There are some holes in the conversation about mental health and its connection to mass violence.
With painkillers, Mike Stevens could care for his kids and run his farm; now he can barely dress himself.
About half of severely mentally ill people have a drug problem, and vice versa, but federal policies don't address that.
The president's comments strike a nerve in the fraught discussion of mental illness in mass shootings.
As a former club bouncer and chemical engineer, the pope's past is a frequent source of surprises.
As neo-Nazis rally, psychiatrists return to the decades-old question of whether violent white supremacy is a personality disorder.
Much of the risk of mental health problems stems from the lack of community cohesion in urban areas and the extent of societal disorder.
"Their story isn't over," reads a tweet announcing that the controversial series will be back with a second season.
A new study found that teenagers use words like "down" or "sad" when they're feeling low. But adults shouldn't write these off as teen angst.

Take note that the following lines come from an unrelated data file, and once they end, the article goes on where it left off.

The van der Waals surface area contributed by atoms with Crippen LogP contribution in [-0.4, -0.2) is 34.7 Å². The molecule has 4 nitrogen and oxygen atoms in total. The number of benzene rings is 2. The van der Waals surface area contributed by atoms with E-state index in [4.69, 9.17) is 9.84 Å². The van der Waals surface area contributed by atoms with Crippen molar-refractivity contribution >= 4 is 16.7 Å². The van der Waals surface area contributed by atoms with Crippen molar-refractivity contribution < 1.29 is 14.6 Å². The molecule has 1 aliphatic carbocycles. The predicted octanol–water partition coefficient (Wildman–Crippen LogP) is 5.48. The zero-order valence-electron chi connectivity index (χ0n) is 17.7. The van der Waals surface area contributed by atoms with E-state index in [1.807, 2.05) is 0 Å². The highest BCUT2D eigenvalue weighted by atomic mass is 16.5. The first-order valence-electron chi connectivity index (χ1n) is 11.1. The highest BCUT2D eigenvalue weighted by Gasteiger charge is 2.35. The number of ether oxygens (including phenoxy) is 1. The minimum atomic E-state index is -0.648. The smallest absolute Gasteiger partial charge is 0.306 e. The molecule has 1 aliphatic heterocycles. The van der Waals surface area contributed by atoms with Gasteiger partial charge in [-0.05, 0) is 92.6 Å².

Lopez-Sanchez's mental illness is the cause of the tragedy, not his immigration status.
A slew of former ministers and NHS executives wrote an open letter to the U.K. government.
One in eight people hear voices in their head at least once in their life.
The "outrageous" verdict has cleared the way for the execution of a mentally-ill man.
Improving mental health care is a distinct issue from decreasing gun violence, the authors write.
Violent behavior may be a better predictor than mental illness of Umqua-style shootings.
Psilocybin, LSD and other chemicals should be extensively studied, scientists say.
A video game that could replace drugs for mental illness will have to wait years before the FDA approves it.